HA NOI — The confectionery market this Tet (Lunar New Year) is witnessing a break-through step of domestic products that occupy 90 per cent of market shares in supermarkets nationwide.
|Customers buy confectionery and sweet dried fruit for the upcoming Tet holiday. Domestic confectionery makes up 90 per cent of the market share in supermarkets nationwide. — VNA/VNS Photo Nguyen Thuy
According to a Viet Nam News reporter, it has been so difficult to find imported confectionery in supermarkets this year.
In Big C, most confectionery shelves are full of domestic brands, such as Bibica, Hai Ha and Kinh Do.
A staff at Big C said that foreign candy and cakes accounted for only 10 per cent of their total volume this Tet. They mostly were chocolate and fruit-based candy.
An official from Citimart Binh Thanh in HCM City also informed that most confectionery products at his supermarket were domestically produced. Only a small volume of this commodity was imported from Indonesia, Malaysia and Denmark.
Domestic confectionery products make up the majority of not only supermarkets, but also retail shops.
Vu Binh Lien, owner of a retail shop on Nguyen Sieu Street in Ha Noi, said that this year consumers preferred domestic products for their design and quality.
"When the design is eye-catching, the products are easy to sell," she said.
According to retailers and supermarkets, domestic producers have a greater understanding of consumers' hobbies, so they invest in design and quality.
Cheaper prices also help the attractiveness of domestic products.
While the price of imported confectionery products increases by 30 per cent this year, the price on the domestic front increases by 20 per cent.
Moreover, due to the high foreign-exchange rate, traders say that prices of foreign confectionery would be 5-10 per cent higher than that of domestic products.
To serve consumers, companies have strengthened their production.
For example, Kinh Do Company brings a volume of 3,200 tonnes of confection to the market this Tet, a year-on-year increase on 15 per cent. These products will be sold at the company's 120,000 distributions places.
Meanwhile, Bibica produces 5,000 tonnes, up by 15 per cent over the same period last year.
High consumption of domestic confectionery products proves that Vietnamese consumers prefer domestic projects, which has encouraged domestic companies to invest more to their production and technologies.
Low quality products
Goods of low quality, unknown origin and no expiration date are flooding HCM City markets, a usual occurrence as the Tet (Lunar New Year) festival approaches, the Sai Gon Giai Phong (Liberated Sai Gon) newspaper reported yesterday.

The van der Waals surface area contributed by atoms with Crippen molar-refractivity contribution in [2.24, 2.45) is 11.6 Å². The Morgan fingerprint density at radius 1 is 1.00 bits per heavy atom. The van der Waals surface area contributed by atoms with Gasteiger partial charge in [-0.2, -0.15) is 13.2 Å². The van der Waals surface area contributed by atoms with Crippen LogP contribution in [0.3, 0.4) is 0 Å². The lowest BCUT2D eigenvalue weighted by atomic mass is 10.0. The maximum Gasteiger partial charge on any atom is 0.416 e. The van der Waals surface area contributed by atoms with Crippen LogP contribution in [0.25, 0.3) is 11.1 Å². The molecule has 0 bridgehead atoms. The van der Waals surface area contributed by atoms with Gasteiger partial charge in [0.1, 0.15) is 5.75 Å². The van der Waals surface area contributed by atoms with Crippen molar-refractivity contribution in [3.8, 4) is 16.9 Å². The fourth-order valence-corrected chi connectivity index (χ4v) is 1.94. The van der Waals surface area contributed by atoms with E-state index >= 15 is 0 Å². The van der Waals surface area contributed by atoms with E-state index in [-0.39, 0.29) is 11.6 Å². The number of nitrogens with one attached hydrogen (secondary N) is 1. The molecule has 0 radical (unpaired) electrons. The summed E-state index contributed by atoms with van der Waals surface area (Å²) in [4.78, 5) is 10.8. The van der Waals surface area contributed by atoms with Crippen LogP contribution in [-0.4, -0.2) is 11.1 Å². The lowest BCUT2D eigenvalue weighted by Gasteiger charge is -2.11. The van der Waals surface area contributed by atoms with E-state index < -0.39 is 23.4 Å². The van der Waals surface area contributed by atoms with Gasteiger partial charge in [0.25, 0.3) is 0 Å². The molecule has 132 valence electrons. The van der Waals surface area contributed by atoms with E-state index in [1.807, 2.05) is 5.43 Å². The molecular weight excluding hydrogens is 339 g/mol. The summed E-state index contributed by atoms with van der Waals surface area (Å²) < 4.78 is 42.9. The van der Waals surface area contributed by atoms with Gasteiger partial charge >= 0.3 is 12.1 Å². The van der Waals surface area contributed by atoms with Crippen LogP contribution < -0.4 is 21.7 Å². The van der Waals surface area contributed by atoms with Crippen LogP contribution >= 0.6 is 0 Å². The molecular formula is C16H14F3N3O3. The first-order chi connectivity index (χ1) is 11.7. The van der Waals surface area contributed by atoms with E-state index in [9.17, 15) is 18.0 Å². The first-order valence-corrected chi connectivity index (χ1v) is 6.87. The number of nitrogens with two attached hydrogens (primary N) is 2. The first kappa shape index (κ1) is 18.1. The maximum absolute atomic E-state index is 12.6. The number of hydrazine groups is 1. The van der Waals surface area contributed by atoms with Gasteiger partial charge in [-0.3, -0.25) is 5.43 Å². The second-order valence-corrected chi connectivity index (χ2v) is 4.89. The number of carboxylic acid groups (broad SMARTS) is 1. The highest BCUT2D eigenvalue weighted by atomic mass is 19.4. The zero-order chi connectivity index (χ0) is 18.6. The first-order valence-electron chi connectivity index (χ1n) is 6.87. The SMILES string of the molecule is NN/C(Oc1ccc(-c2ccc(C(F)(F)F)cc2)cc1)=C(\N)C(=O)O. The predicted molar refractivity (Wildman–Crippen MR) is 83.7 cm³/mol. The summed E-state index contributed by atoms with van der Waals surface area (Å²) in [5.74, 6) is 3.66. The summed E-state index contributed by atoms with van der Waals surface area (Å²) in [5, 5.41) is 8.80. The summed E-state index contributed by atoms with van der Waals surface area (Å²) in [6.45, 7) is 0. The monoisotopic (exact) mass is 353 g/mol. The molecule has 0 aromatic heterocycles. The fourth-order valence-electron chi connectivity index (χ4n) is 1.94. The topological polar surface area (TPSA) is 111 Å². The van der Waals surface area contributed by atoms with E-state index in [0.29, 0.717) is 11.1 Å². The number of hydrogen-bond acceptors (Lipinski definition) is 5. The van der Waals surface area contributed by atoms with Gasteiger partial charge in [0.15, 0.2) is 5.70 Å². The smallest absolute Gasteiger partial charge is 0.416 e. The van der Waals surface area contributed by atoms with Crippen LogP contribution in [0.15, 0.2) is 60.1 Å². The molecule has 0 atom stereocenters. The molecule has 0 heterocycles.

On Monday, inspection team 2B of the HCM City Market Watch Department found more than 4 tonnes of mut hat sen (sugar-preserved lotus seeds) being made in unhygienic conditions at a facility on 621 Pham Van Chi Street in District 6.
The lotus seeds gave out a nasty smell and most of the materials used for mut (preserved fruit) at this facility were put into packaging that had formerly contained chemicals and animal feed, the team said.
Team 2B also found out three barrels containing industrial chemicals that were being used to process mut hat sen. It also confiscated more than 4 tonnes of mut trai cay (preserved fruit) without origins, labels and expiration dates.
Last month, the city Market Watch Department had discovered and confiscated hundreds of mut kiwi, nho kho (raisin), and tran bi (dried tangerine) in packaging that had Chinese characters on them.
Apart from confectionery, many kinds of wine without clear origin labels are also to be found in the market.
Dang Van Duc, head of the HCM City Market Watch Department, said in just the past three weeks, the department confiscated hundreds of bottles of Chivas Regal, Remy Martin, and several vodka brands without receipt and labels of origin.
Meanwhile, the Sai Gon Giai Phong newspaper reported that some small facilities have imported Chinese products and repacked them with Vietnamese labels to sell in the market.
In the Binh Tay Market, for instance, many China-originated confectionery cartons were being sold to consumers as locally-made items. The owner of a processing facility in District 6 said that because these products were seasonal, it was not feasible to invest in production facilities. It was cheaper to import them from China, he said.
The city Market Watch Department also said that traders and producers were using more sophisticated tricks to swindle relevant agencies and consumers. It took weeks for agencies to discover some violations, department officials said.
Duc warned that low quality and fake confectionery products were harmful to humans because most of them were processed using industrial chemicals.
The officials advised consumers to be cautious with imported confectionery because, in recent times, a lot of products have been found with no receipts. Most of the low quality products had been sourced from China, Duc said. —VNS